It’s been eating at me. Am I a descendant of Adam Bingaman and his consort, Mary Ellen Williams? I love to watch Finding Your Roots on PBS and wondered if matching a DNA test with a known descendant was possible. Like I’ve got that kind of money.
There are many people who list my known ancestor, Frances Bingaman Pryor, as one of the couple’s children, but more academic investigations do not. So I decided that if it could be verified chronologically, I would make the leap of faith that we are descended from her.
According to census records from England in 1861 and 1871, Frances was born in Mississippi around 1826. Her sister, Cordelia Bingaman, lived with her in England and died in New Jersey at the age of 63. I found her obituary in the old Red Bank Register of 1891. Therefore, she was born around 1828.
But when was Mary Ellen Williams born?
Looking for evidence of Cordelia’s earlier life, I discovered that both her name and Mary Ellen’s were listed on the New Orleans Register of Free People of Color. This information has been bound in a book published by Le Comité des Archives de la Louisiane. I had to have a copy.
When it arrived in the mail, I boldly ripped open the envelope. The answers to my questions lay inside. I flipped to page 126 and there it was.
Mary Ellen Williams registered as a free person of color in April of 1857 following an act of the legislature allowing her move from Natchez. This I knew from previous investigations where her protector, Adam Bingaman, had appealed to his legislative cronies to act on Mary Ellen’s behalf. At that time she was thirty-eight years old.
That puts her year of birth at 1819. She would have been seven years old when Frances was born. Mary Ellen Williams is NOT my ancestor.
HOWEVER, Cordelia Bingaman is also named in the register. To my surprise, she was listed in 1857 as the three-year-old daughter of Amelia Bingaman. This was not my great-great aunt, Cordelia. But it says that her mother, Amelia, was born in Natchez in 1827. Could she have been another sister to Frances and Cordelia? Did she name her daughter after her own sister?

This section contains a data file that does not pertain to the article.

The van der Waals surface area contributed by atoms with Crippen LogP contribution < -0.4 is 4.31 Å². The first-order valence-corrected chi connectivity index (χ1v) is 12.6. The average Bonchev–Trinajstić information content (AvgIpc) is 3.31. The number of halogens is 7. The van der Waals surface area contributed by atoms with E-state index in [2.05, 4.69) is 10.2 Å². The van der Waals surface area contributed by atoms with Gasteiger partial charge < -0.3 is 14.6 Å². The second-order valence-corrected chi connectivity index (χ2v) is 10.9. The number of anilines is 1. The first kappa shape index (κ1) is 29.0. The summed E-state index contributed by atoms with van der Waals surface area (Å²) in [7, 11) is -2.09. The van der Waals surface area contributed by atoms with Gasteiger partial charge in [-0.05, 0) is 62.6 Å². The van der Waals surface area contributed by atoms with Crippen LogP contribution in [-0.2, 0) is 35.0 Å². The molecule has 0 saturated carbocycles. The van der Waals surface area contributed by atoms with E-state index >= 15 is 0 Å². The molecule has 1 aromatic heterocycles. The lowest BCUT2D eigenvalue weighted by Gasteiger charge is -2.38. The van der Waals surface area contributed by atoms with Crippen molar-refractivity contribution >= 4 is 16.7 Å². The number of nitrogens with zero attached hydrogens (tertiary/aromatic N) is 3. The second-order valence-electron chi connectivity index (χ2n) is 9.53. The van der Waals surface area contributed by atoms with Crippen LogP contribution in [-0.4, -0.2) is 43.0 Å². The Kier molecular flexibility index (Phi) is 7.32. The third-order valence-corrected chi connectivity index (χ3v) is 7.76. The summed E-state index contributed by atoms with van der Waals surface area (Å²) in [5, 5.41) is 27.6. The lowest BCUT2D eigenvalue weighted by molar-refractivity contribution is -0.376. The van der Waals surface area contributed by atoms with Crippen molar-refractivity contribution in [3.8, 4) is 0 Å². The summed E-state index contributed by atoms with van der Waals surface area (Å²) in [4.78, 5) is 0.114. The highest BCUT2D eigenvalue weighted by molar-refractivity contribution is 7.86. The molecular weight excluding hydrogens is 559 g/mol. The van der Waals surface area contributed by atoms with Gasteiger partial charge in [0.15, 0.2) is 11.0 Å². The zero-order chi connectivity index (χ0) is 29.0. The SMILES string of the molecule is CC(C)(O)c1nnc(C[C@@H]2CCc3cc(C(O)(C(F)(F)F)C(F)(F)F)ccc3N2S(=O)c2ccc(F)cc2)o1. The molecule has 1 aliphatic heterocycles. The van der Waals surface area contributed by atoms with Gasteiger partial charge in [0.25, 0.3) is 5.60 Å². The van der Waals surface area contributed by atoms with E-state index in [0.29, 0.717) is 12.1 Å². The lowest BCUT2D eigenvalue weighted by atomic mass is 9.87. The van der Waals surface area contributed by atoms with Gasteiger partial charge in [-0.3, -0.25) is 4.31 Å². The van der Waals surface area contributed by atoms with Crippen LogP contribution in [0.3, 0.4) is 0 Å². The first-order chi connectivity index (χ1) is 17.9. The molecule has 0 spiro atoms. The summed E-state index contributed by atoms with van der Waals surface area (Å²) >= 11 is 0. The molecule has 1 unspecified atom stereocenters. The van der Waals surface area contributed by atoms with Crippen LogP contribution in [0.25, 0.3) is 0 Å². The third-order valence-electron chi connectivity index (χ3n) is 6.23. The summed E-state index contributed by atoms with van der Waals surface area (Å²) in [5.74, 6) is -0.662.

On Ancestry.com, a descendant of Amelia Bingaman lists her mother as the child of Adam L. Bingaman and a woman named Millie. Could Millie also be the mother of Frances?
Stay tuned as I delve into this possible link.
|New Orleans placee*|
Researching my great-great grandfather’s nineteenth-century world, I came across a curious practice called plaçage. Mariages de la main gauche, or left-handed marriages, were common in New Orleans and other French and Spanish colonies. Within this system, prominent white, and later Creole, men could enter into common-law type marriages with African, Indian, or Creole women, thus evading the law prohibiting mixed unions.
My ancestor, John Benjamin Pryor, was a prominent horse trainer who worked for Adam L. Bingaman, a rich Natchez planter and well-known racing aficionado of the day. Pryor married Frances Bingaman, my great-great grandmother. She was a woman of color, very possibly Adam Bingaman’s daughter, but my research is not definitive on that.
If so, she was also the daughter of Mary Ellen Williams, Bingaman’s concubine. Sources conflict as to her status. Was she a free woman of color or a freed slave of Bingaman’s? I wonder if she was a placée, a woman “placed” with him through this curious system.
It worked like this: A wealthy white gentlemen might attend a Quadroon Ball for the steep price of two dollars. There he could mingle with teenaged quarteronnes or quadroons and their mothers. A quadroon was one whose father was white and mother was mulatto, therefore one-quarter black. These girls and their mothers were free women of color and this was their ticket to a good life.
The young girls were dressed in the best Paris had to offer, at great expense to the mothers, and were guaranteed to be virgins. Once a man made his selection, he requested the girl’s “hand” from her mother and a contract was negotiated.
Through this agreement, the girl and her mother were placed in a clean white cottage near Rampart Street, the edge of town, where the man could stop in each evening on his way home from work. Any children from the union were to be recognized, well-kept, and were often educated in Europe.
|Asher Moses Nathan and his son|
The mistress promised to be faithful throughout his or her life. She became part of a separate class of people–not raised to the status of her white counterparts, but above the lowly slave. She may even have had her own servants.
This practice was also prevalent in Natchez and surrounding cities, which leads me to wonder if Mary Ellen Williams was a placée. She and Adam Bingaman actually lived together openly in New Orleans in his declining years.
New Orleans is an exotic place with an exotic history, and the practice of plaçage only adds to its mystique.
*This portrays Marie Thereze Carmelite Anty Metoyer. It and the Nathan portrait were done by free black painter Jules Lion.
|Lexington: trained by my great-great
grandfather, J.B. Pryor